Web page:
Hundreds of Iranians have demonstrated against water shortages in a southwestern city, in one of the biggest water-related protests that Iran has seen so far this year.
Video clips verified by VOA Persian and sent by residents of Khorramshahr showed large crowds protesting in the streets of the inland port city Friday. Located in Iran's Khuzestan province, Khorramshahr is adjacent to the Karun River that forms the border with Iraq. The region has suffered shortages of drinkable water for months, in part due to a lack of rainfall.
Residents who spoke to VOA Persian said they also blame the shortages on perceived government mismanagement of water supplies and suspected government transfers of those supplies to Iraq and nearby Kuwait. Earlier this month, some residents broke open and filmed a pipe carrying fresh water toward the Iraqi border, a revelation that outraged many locals as the video spread on social media.
State run news agency Fars reported the Khorramshahr protest, saying about 300 people demonstrated against the rising salinity of the city's running water.
In one video clip of the protest, dozens of angry residents confronted the city's governor, Vali-olah Hayati, accusing him of incompetence and saying he should be ashamed and leave his post.
WATCH: Iranian protesters angered by water shortages confront Khorramshahr's governor, June 29, 2018
In another video, protesters, some holding up empty water bottles, chanted: "Police, catch the thieves!"
WATCH: Residents of Khorramshar, Iran, call authorities "thieves" for failing to provide adequate fresh water, in this June 29, 2018, protest
One Khorramshahr resident told VOA Persian the city's running water is so polluted that people have been unable to purify it with home purifiers.
In Friday's edition of VOA Persian's Straight Talk call-in show, a caller who identified himself as Mehran in the Khuzestan provincial city of Masjed Soleyman said he believes the transfer of fresh water to Kuwait is the main cause of the region's water crisis.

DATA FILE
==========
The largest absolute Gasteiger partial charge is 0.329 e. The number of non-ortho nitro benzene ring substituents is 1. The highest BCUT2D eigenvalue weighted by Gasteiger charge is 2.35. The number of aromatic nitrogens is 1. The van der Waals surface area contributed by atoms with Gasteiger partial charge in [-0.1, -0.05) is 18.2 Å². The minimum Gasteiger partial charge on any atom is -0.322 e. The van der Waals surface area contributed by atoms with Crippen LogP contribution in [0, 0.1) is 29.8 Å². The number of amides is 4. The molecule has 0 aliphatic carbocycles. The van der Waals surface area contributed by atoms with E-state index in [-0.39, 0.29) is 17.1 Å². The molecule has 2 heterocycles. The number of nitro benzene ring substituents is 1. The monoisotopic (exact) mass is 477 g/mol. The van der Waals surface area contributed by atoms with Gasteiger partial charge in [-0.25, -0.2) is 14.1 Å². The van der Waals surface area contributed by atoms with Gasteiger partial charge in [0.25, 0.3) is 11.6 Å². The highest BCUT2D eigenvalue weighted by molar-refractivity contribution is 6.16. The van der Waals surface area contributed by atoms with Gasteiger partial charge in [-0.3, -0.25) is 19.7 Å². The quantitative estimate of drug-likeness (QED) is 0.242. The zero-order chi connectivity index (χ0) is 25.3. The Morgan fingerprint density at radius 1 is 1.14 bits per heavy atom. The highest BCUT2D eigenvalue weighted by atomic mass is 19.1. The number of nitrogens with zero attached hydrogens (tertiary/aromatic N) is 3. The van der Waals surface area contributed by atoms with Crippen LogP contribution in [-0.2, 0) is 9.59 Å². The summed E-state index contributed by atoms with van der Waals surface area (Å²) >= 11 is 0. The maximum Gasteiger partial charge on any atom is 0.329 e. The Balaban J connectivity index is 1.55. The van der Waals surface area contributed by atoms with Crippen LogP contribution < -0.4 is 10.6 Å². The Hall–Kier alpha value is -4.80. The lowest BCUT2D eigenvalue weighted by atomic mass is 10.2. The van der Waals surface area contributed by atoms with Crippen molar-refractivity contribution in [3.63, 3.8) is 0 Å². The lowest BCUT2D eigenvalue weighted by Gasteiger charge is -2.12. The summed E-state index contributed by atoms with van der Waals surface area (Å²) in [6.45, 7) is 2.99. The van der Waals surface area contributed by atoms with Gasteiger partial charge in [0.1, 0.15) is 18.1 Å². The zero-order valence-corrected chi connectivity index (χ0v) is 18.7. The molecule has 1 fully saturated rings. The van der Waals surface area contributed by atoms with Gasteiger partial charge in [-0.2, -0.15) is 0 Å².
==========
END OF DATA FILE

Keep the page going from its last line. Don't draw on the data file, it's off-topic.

Iran signed a deal with Kuwait in 2003 to deliver 955 million liters of fresh water daily to the Arab state via a pipeline for 30 years. Tehran has not signed such an agreement with Iraq. But an Iraqi TV news report broadcast about a month ago and monitored by VOA Persian showed Iraqis in the southeastern city of Basra lining up to receive what the report said was fresh water supplied from nearby Iran.
The report included soundbites from two men who thanked Iranian Supreme Leader Ayatollah Ali Khamenei for what they called the gift of clean water.
The Fars report about Friday's protest in Khorramshahr quoted Iranian Energy Minister Reza Ardakanian as denying that Iran has been selling scare fresh water to neighboring countries.
Ardakanian also said the water shortages experienced by Khorramshahr and the nearby city of Abadan would be resolved by mid-July, when a water distribution system known as Ghadir is due to become operational.
Iranian officials have acknowledged that outdated agricultural and irrigation systems and poor water management policies in the past three decades have contributed to nationwide water shortages this year. Below-average precipitation has exacerbated the situation.
Afshar Sigarchi and Behrooz Samadbeygi for VOA's Persian Service contributed to this report. Michael Lipin reported from Washington.